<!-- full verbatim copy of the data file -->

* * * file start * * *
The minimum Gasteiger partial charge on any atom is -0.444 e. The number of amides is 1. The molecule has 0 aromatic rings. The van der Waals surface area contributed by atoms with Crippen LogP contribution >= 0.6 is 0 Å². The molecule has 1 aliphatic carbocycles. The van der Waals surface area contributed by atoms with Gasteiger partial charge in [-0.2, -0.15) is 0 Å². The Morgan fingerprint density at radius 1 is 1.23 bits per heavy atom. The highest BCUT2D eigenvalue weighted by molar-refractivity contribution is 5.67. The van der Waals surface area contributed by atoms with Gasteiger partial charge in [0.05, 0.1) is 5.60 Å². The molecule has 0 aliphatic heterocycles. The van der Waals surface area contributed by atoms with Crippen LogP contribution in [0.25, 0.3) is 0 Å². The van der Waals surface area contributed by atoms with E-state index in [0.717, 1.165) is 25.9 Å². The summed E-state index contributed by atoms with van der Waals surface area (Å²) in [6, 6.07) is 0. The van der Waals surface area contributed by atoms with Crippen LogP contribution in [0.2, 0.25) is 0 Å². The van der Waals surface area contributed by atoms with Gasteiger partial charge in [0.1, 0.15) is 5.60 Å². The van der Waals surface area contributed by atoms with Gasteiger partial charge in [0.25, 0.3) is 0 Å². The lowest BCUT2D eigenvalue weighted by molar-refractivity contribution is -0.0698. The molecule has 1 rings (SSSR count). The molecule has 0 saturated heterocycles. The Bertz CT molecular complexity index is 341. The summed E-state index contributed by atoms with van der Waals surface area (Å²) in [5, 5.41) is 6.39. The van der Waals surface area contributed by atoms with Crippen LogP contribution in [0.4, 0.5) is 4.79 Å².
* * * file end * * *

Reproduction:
The minimum Gasteiger partial charge on any atom is -0.444 e. The number of amides is 1. The molecule has 0 aromatic rings. The van der Waals surface area contributed by atoms with Crippen LogP contribution >= 0.6 is 0 Å². The molecule has 1 aliphatic carbocycles. The van der Waals surface area contributed by atoms with Gasteiger partial charge in [-0.2, -0.15) is 0 Å². The Morgan fingerprint density at radius 1 is 1.23 bits per heavy atom. The highest BCUT2D eigenvalue weighted by molar-refractivity contribution is 5.67. The van der Waals surface area contributed by atoms with Gasteiger partial charge in [0.05, 0.1) is 5.60 Å². The molecule has 0 aliphatic heterocycles. The van der Waals surface area contributed by atoms with Crippen LogP contribution in [0.25, 0.3) is 0 Å². The van der Waals surface area contributed by atoms with E-state index in [0.717, 1.165) is 25.9 Å². The summed E-state index contributed by atoms with van der Waals surface area (Å²) in [6, 6.07) is 0. The van der Waals surface area contributed by atoms with Crippen LogP contribution in [0.2, 0.25) is 0 Å². The van der Waals surface area contributed by atoms with Gasteiger partial charge in [0.1, 0.15) is 5.60 Å². The van der Waals surface area contributed by atoms with Gasteiger partial charge in [0.25, 0.3) is 0 Å². The lowest BCUT2D eigenvalue weighted by molar-refractivity contribution is -0.0698. The molecule has 1 rings (SSSR count). The molecule has 0 saturated heterocycles. The Bertz CT molecular complexity index is 341. The summed E-state index contributed by atoms with van der Waals surface area (Å²) in [5, 5.41) is 6.39. The van der Waals surface area contributed by atoms with Crippen LogP contribution in [0.4, 0.5) is 4.79 Å².